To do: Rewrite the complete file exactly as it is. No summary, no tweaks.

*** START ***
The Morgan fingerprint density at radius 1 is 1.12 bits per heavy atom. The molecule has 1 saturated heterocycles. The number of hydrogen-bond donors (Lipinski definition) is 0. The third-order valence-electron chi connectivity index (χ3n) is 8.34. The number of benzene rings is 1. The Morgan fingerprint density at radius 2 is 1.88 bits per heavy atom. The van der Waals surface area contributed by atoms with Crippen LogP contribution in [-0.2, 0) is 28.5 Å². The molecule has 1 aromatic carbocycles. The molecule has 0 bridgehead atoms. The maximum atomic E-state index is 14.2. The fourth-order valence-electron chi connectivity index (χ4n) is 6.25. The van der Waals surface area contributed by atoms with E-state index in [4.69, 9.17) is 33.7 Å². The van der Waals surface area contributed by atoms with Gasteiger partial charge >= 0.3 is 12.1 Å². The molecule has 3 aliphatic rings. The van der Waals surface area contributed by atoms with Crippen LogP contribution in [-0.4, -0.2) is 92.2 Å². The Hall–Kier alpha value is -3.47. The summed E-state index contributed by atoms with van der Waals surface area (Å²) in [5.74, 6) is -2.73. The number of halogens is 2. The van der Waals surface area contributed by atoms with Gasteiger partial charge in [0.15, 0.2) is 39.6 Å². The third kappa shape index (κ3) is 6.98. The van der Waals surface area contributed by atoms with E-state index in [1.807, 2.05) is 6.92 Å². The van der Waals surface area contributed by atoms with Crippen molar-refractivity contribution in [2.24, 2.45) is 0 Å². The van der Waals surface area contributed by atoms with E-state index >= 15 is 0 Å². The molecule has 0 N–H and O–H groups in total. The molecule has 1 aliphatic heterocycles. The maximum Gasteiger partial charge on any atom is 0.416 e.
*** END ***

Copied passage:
The Morgan fingerprint density at radius 1 is 1.12 bits per heavy atom. The molecule has 1 saturated heterocycles. The number of hydrogen-bond donors (Lipinski definition) is 0. The third-order valence-electron chi connectivity index (χ3n) is 8.34. The number of benzene rings is 1. The Morgan fingerprint density at radius 2 is 1.88 bits per heavy atom. The van der Waals surface area contributed by atoms with Crippen LogP contribution in [-0.2, 0) is 28.5 Å². The molecule has 1 aromatic carbocycles. The molecule has 0 bridgehead atoms. The maximum atomic E-state index is 14.2. The fourth-order valence-electron chi connectivity index (χ4n) is 6.25. The van der Waals surface area contributed by atoms with E-state index in [4.69, 9.17) is 33.7 Å². The van der Waals surface area contributed by atoms with Gasteiger partial charge >= 0.3 is 12.1 Å². The molecule has 3 aliphatic rings. The van der Waals surface area contributed by atoms with Crippen LogP contribution in [-0.4, -0.2) is 92.2 Å². The Hall–Kier alpha value is -3.47. The summed E-state index contributed by atoms with van der Waals surface area (Å²) in [5.74, 6) is -2.73. The number of halogens is 2. The van der Waals surface area contributed by atoms with Gasteiger partial charge in [0.15, 0.2) is 39.6 Å². The third kappa shape index (κ3) is 6.98. The van der Waals surface area contributed by atoms with E-state index in [1.807, 2.05) is 6.92 Å². The van der Waals surface area contributed by atoms with Crippen molar-refractivity contribution in [2.24, 2.45) is 0 Å². The van der Waals surface area contributed by atoms with E-state index >= 15 is 0 Å². The molecule has 0 N–H and O–H groups in total. The molecule has 1 aliphatic heterocycles. The maximum Gasteiger partial charge on any atom is 0.416 e.